1. Make it personal. To the extent that this is possible, supply a personal note to the seller, describing who you are and why you feel that their property is ideal for your needs. This may sound hokey, and it doesn’t apply to all multiple offer situations, but you are looking for a leg-up on the competition and a chance to create separation in the seller’s mind between your offer and the others.

F. Remain polite and optimistic. Your offer is important to the seller and they know it’s important to you. They feel the pressure to make the right decision and it may be impossible for them to remove some doubt about the offer they didn’t choose. If you are informed that the seller chose to negotiate another offer, request that your offer be placed in a first back-up position. If for any reason the chosen offer fails to move forward, you want the ability to slide your offer into position to purchase the property. You may want to place a time limit on how long your offer remains a backup, in case you are actively seeking another site.

Multiple offer situations for commercial properties do occur in the Capital Region, but not nearly as frequently as residential sales can. Even so, failing to plan for this situation can be costly or result in a lost or less than optimal deal. The key, as with any situation, is to be prepared for as many variables as possible. One of the best ways to ensure you and your deal survive, is to work closely with a trusted CRE brokerage.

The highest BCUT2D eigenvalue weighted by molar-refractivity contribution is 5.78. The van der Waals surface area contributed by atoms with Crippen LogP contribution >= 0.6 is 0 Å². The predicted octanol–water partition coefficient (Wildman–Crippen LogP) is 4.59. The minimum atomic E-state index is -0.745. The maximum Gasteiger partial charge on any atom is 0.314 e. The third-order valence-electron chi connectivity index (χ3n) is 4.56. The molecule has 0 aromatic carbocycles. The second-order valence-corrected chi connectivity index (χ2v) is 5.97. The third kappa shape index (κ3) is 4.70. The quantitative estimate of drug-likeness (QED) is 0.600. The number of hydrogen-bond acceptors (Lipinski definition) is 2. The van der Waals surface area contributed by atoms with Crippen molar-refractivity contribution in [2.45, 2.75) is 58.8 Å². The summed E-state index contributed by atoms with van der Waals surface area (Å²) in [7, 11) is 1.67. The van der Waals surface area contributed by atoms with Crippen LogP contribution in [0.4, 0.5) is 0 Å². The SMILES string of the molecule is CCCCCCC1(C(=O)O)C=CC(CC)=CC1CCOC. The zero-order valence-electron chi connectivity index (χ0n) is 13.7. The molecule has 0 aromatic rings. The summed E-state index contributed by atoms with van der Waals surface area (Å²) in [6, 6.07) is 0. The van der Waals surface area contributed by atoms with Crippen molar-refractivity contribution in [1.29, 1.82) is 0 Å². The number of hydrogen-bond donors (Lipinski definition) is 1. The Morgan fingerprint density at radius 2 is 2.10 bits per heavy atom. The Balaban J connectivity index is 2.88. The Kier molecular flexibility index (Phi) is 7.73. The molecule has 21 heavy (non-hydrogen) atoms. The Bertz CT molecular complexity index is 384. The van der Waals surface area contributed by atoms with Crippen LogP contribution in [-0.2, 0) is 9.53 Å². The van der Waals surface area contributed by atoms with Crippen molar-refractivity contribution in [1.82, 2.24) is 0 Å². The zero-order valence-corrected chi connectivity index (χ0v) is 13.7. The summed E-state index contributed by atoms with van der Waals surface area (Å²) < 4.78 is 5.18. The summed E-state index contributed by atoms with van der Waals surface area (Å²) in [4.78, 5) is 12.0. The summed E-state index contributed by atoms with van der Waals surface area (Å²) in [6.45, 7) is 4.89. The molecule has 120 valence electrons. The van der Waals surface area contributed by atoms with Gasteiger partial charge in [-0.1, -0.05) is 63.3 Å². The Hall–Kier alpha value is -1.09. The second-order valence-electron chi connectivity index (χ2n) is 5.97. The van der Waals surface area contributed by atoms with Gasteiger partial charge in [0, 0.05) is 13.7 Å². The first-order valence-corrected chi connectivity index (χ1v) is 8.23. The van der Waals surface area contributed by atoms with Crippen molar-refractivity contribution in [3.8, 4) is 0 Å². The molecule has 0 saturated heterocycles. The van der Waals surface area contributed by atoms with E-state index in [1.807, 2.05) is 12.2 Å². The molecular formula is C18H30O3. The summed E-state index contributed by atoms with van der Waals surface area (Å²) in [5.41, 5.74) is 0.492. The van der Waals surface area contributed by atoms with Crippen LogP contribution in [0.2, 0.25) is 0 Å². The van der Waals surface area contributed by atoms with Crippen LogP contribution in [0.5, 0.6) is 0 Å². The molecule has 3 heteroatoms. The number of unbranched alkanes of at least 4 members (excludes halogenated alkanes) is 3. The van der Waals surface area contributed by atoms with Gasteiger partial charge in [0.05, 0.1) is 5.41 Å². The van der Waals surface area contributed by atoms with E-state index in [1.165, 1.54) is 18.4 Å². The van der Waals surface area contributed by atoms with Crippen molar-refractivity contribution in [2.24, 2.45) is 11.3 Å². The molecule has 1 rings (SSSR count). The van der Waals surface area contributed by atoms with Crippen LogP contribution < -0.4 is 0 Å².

Our team at NAI Platform possesses extensive knowledge and experience across the intricate nuances of commercial real estate. We operate with the singular focus of working diligently to help our clients meet and surpass their goals.

For more information and expert guidance on your commercial real estate needs, please give us a call at NAI Platform or visit our website at www.naiplatform.com.

Cory M. Tyksinski, Principal Broker

NAI Platform

14 Corporate Woods Blvd.

Albany, NY 12211

[email protected]

Direct: 518-465-1400 Ext: 217

Mobile: 518 857 8396

Fax: 518 465 1441

http://www.naiplatform.com/